The Harlem Branch of the Brest Relief. The founding members were Brest compatriots who carried love and nostalgia in their hearts for their old home. They were successful in raising large funds for the Brest Relief. We mention them, many have passed away since then but they earned our respect and pride: Shlomo Silver (Shlomo the tailor). Benzion Rubin, Lazar Raff, Max and Chaya Silver, Roshberg (now Mrs. Stock), Nathan Cohen, Wolinsky, Dora Yachsan, Miss Rubin, Kramer, Algaza, Melnik, Jenny Hoffman, Rabbi Margolis, Kunik, Steinberg, Yashke Israel and Meir Stock.

The Brownsville Branch of the Brest Relief

The activists who formed this branch were: Barnet Stern, Guske Sharon, and Schenker. They attracted members from the General Relief to the Brownsville Relief: H. Fein, Anna Strein, Gerin Wabnik, Tenenbaum, Patchilkey, Grossman, Weiner, Lederman, Goldman, Miss Liberman, Cohen, Brychman and Miller. They were very active in stirring the Briskers in their district and got very good results - collecting large sums of donation money that was transferred to the General Relief.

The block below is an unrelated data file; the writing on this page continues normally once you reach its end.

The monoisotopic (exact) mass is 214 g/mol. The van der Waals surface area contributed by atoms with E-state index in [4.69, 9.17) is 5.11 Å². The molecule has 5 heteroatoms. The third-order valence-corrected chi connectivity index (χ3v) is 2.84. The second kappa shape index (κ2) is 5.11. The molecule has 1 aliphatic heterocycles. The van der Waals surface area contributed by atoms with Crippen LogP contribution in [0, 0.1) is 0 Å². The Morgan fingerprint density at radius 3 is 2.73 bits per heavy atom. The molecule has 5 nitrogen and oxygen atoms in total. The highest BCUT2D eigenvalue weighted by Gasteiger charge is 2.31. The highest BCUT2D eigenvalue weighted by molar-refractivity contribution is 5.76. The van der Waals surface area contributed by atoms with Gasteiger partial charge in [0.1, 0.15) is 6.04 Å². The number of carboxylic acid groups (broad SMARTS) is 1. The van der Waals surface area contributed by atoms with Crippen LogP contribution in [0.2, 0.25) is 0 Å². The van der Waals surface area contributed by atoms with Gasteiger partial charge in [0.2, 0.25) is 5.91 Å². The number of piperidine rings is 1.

The Third Newark Branch

Newark is a neighboring city of New York, on the other side of the Hudson River where there are many Briskers involved in fundraising activities: The following are participants in this group: The Brisker Shul (Synagogue), and the Brisk Society.

The speakers from New York at the first meeting in the synagogue were - H. Kleinberg, Dr. Margolis, L. Komarovsky and J. Finkelstein. The first leaders of this branch were: Freidland, Weinstock, Watstein, Lederman, Blinder, Gevras, Belfuss, Shuchman and others. These leaders have shown great dedication. Until today there is a Newark chapter that does fundraising work. Thanks to Sam Gershonbaum, Kravetz, Freidland, Borodsky and others.